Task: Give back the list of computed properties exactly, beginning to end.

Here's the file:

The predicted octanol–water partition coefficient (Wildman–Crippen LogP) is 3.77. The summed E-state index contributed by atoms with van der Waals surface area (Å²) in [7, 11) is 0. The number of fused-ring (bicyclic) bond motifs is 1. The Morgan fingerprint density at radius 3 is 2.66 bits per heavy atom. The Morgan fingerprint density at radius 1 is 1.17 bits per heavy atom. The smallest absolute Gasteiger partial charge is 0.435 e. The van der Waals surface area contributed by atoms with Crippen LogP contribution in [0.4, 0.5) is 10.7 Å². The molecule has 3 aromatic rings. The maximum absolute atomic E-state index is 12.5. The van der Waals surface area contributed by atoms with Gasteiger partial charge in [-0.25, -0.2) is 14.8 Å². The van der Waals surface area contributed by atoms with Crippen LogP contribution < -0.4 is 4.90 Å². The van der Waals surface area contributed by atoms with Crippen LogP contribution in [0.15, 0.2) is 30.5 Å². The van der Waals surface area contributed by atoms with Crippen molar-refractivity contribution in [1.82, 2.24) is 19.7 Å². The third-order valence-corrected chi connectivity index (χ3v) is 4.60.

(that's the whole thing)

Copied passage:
The predicted octanol–water partition coefficient (Wildman–Crippen LogP) is 3.77. The summed E-state index contributed by atoms with van der Waals surface area (Å²) in [7, 11) is 0. The number of fused-ring (bicyclic) bond motifs is 1. The Morgan fingerprint density at radius 3 is 2.66 bits per heavy atom. The Morgan fingerprint density at radius 1 is 1.17 bits per heavy atom. The smallest absolute Gasteiger partial charge is 0.435 e. The van der Waals surface area contributed by atoms with Crippen LogP contribution in [0.4, 0.5) is 10.7 Å². The molecule has 3 aromatic rings. The maximum absolute atomic E-state index is 12.5. The van der Waals surface area contributed by atoms with Gasteiger partial charge in [-0.25, -0.2) is 14.8 Å². The van der Waals surface area contributed by atoms with Crippen LogP contribution < -0.4 is 4.90 Å². The van der Waals surface area contributed by atoms with Crippen LogP contribution in [0.15, 0.2) is 30.5 Å². The van der Waals surface area contributed by atoms with Crippen molar-refractivity contribution in [1.82, 2.24) is 19.7 Å². The third-order valence-corrected chi connectivity index (χ3v) is 4.60.